During her second year of undergraduate research in the lab of Aldrin Gomes, Department of Neurobiology, Physiology, and Behavior, Emily Eijansantos felt ready for a solo project. She’d spent her sophomore year learning the lab’s techniques and shadowing more experienced undergraduates. She felt prepared. But like many things in life, the project—studying ibuprofen’s effects on heart cells—had its hurdles.
“A lot of people don’t know, even though it’s widely prescribed, that ibuprofen does have side effects,” said Eijansantos, a graduating senior who has been recognized with the University Medal, UC Davis’ top graduating senior award. “It increases oxidative stress in your heart and it’s associated with increased risk of cardiovascular disease.”
Researching heart disease
Eijansantos hypothesized ibuprofen damaged heart cells through activation of an enzyme called NADPH oxidase 4. To test this, she used funding from a Provost’s Undergraduate Fellowship to purchase a kit necessary for her experiments. But the kit was incompatible with her experimental cells.
“It took me a while to actually realize this because I thought I was just making a bunch of mistakes,” said Eijansantos, a neurobiology, physiology and behavior major. “It was really frustrating, but Dr. Gomes motivated me to keep trying.”
Together, the two brainstormed an alternative method and ran the experiment successfully. But it turned out that NADPH oxidase 4 wasn’t affected by ibuprofen.
Though the hypothesis was incorrect, the experience didn’t deter Eijansantos. Instead, it taught her about the nature of the scientific process and the value of perseverance.
“Succeeding after overcoming significant problems or even failure in some aspects of research results is a more rewarding and intellectually stimulating research experience for students,” said Gomes. “I tell students when they join the lab that they will make mistakes, they might break research tubes and beakers and they are likely to fail initially, but they will get better and then succeed.”
An unexpected decision
Though now recognized as the top graduating senior, Eijansantos didn’t intend to attend UC Davis. She fell in love with the university by happenstance. Her best friend from high school, who was interested in veterinary medicine, asked Eijansantos to accompany her on a tour of the UC Davis campus.
“At that point, I thought I was finished with tours,” Eijansantos said. “Then I got here, and I was so amazed by what I saw. I just loved the feel. I remember walking in the quad towards Memorial Union, and I was just taking everything in. All the students that we bumped into and talked to were all very authentic people, and their enthusiasm for being in Davis really struck me.”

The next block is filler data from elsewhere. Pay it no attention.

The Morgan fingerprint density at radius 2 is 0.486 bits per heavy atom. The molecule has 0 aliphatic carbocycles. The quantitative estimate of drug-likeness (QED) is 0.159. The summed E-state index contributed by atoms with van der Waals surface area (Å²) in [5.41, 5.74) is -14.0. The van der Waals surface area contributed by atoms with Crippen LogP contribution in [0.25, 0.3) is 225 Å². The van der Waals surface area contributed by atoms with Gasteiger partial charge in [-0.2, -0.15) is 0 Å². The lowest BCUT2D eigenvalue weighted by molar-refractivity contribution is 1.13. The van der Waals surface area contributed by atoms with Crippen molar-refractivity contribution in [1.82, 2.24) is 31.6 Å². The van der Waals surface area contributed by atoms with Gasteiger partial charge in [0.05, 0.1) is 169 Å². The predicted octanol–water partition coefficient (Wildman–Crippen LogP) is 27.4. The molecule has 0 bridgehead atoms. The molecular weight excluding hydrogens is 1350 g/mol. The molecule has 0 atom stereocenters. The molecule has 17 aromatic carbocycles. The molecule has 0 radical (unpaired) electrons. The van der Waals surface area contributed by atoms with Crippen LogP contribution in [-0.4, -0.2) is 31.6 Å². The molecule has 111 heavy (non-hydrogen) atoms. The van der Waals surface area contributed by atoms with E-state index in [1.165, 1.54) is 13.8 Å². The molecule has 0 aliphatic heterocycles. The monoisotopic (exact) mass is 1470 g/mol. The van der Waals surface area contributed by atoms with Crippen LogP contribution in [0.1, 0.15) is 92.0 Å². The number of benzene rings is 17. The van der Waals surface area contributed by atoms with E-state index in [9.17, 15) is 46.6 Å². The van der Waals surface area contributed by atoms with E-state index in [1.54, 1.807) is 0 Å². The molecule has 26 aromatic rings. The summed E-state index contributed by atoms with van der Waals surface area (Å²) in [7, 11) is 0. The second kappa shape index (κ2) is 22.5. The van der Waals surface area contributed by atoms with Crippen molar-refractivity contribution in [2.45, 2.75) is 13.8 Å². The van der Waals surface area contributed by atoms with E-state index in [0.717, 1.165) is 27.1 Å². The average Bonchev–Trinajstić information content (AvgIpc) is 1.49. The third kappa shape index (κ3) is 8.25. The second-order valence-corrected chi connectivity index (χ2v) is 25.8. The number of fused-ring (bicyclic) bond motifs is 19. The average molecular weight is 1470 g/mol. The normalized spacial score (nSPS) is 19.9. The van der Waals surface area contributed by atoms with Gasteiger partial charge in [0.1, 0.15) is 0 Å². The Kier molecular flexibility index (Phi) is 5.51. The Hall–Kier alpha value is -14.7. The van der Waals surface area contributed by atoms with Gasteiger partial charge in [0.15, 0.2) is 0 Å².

The experience convinced Eijansantos to apply and eventually enroll at UC Davis. She found the university’s culture lived up to her first impressions. The professors and faculty were accessible, and they taught Eijansantos how to critically sift through scientific literature, evaluating experimental designs and the veracity of claims.
“I didn’t have that mindset until I came here,” she said.
“Emily really blossomed after being awarded the Provost’s Undergraduate Fellowship,” said Gomes. “Her enthusiasm and confidence is evidenced by laboratory visitors frequently thinking that she’s a graduate student.”
Eijansantos’ current research concerns the immunoproteasome, which is part of the ubiquitin proteasome system that’s responsible for protein turnover in our cells. This system is incredibly important to combating oxidative stress in our cells, which in turn damage the body. The heart is especially sensitive to oxidative stress.
“The immunoproteasome focuses on degrading oxidized proteins and in immune functions,” Eijansantos said. “So people have been really interested in its function in cardiac health.”
According to Eijansantos, studies have even linked increased immunoproteasome expression to longevity in rodents and primate models.
Eijansantos herself studied immunoproteasome activity in young Ames dwarf mice—which have a mutation that causes dwarfism but allows them to live about 50 percent longer than normal mice. She found young Ames dwarf mice experience a statistically significant increase in the amount of immunoproteasome activity compared to age-matched wild type mice. This might mean that Ames dwarf mice are particularly well-quipped to cope with oxidative stress at advanced ages.
Finding community at UC Davis
Not only is Eijansantos active in the lab, she’s also active in the campus community. She’s a member of Davis Wushu, a student-run martial arts club, and volunteers at the CONNECTED clinic, which provides a support group for new mothers with postpartum depression and anxiety.
While the concept of postpartum depression isn’t personally familiar to Eijansantos, she wanted to be involved in a mental health clinic due to facing her own bouts of anxiety in the past.
This academic year, Eijansantos found an opportunity to combine her two extracurricular activities. She organized “Fight the Stigma: A Charity Showcase,” a martial arts performance show. Proceeds raised from the show will support mental health clinics that benefit mothers.
After graduation, Eijansantos plans to take a gap year while applying to medical school. She also has her sights set on a job working with children with developmental disorders.
“Now that I feel better about myself, I want to help other people feel the same,” she said.